Everything they say about the Jaipur Literature Festival is true. It’s crowded, sticky with people with minimal interest in books. Many speakers are hit-and-miss. And it’s the greatest literary show on earth.
I will admit I didn’t have a lot to compare it with. My lit fest experience was confined to cherry-picking speakers from the Singapore Writers Festival every year, and those are largely paid events. But JLF is entirely free (unless you forget, like I did, to register beforehand) and concentrates everything into five days of words on the ground of Diggi Palace. And that made all the difference.
JLF was the last leg of my India trip: I had been looking forward to joining my cousin and her friend there for months now. It was the only of hundreds of plans made together than have come to actual fruition, and I was still pinching myself as I flew from north from Vizag. In my luggage were three books I’ve been carrying with me from Bangalore; my cousin had brought fifteen more with us, all bought in one intense bookstore trip in January. We were prepared.
But what I wasn’t prepared for was arriving in the swarm of people and sitting down and hearing Colson Whitehead talk about his 2017 Pulitzer Prize winner The Underground Railroad. I’d read the book a few weeks earlier, not expecting the violent intimacy with Cora’s story the book brought. The tension strung out through the pages sharp as a dog’s teeth. Whitehead talked about how he had navigated through America in the story—how the railroad connected different towns but also different states of American possibilities. How nothing fit quite right. How hope always rises over the far horizon.
And as soon as that ended, Andrew Sean Greer and Anita Nair walked on the stage to talk about writing about writing—the 2018 Pulitzer and the Hindu Literary Prize winner respectively—discussing the relationship between sex and samosas and the luxurious self-indulgence of their work with humor and style and phenomenal hair. Then the next morning Jerry Pinto showing us how to laugh about your family, and then Markus Zusak talking about miracles, and then, and then, and then…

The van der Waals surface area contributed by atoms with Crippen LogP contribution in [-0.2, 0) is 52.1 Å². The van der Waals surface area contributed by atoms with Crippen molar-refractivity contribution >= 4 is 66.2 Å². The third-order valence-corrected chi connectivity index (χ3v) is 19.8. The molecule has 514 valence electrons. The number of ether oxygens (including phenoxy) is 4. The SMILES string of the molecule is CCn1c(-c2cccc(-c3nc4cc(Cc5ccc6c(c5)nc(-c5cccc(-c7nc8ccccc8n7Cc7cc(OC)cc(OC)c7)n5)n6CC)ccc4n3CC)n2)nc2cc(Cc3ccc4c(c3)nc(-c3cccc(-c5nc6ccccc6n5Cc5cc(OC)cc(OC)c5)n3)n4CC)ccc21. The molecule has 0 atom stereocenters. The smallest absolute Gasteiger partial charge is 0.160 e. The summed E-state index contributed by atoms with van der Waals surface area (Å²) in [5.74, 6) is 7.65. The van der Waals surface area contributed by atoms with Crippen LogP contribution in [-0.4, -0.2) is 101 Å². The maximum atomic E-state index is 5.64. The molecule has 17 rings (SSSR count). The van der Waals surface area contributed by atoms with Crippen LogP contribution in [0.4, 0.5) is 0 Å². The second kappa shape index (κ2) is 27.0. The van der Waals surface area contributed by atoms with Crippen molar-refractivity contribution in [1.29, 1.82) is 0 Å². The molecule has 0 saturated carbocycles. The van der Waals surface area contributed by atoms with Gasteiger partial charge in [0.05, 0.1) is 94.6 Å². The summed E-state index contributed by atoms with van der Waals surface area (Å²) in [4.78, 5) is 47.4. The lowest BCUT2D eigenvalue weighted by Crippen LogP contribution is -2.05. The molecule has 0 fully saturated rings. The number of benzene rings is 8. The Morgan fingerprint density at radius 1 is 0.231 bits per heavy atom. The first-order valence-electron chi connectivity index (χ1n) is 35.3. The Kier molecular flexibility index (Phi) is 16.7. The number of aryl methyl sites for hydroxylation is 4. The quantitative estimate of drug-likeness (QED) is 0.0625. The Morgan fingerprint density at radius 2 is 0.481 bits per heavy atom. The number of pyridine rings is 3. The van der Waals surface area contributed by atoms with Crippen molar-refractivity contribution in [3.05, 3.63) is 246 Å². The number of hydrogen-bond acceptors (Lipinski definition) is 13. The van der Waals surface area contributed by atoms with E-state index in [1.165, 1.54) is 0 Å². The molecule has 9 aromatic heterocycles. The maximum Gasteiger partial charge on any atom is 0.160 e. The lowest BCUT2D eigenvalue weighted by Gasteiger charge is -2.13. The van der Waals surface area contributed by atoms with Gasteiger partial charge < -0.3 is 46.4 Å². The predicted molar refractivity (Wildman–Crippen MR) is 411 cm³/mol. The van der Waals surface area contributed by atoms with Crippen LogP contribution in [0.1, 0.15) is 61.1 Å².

I’d read as much as I could to prepare. But reading, as writing, is solitary; it’s you and the words and the pages. Yet in the festival, reading had induced sociality: we were surrounded by thousands who had read, or would read, the same books, and faced the person the journeys we had all followed had brought us in intimate contact with. Where reading leaves all humanity to our imaginations, suddenly, there were people in the picture—sometimes too many of them.
And when there are people, it’s not just the book any more: it’s the things around it and under it and behind it. And when contextualized, a book becomes nothing more—or, rather, nothing less—than a way to say, I have a story to tell, and this story is important. Over the four days, session titles and speakers varied, but that’s what held true. I want to tell you a story I believe in. Over and over, authors affirmed the necessity of fiction: a self-preservationist argument, to be sure, but also, they argued, a more widely preservationist one. “Before we are, we dream,” said Yann Martel.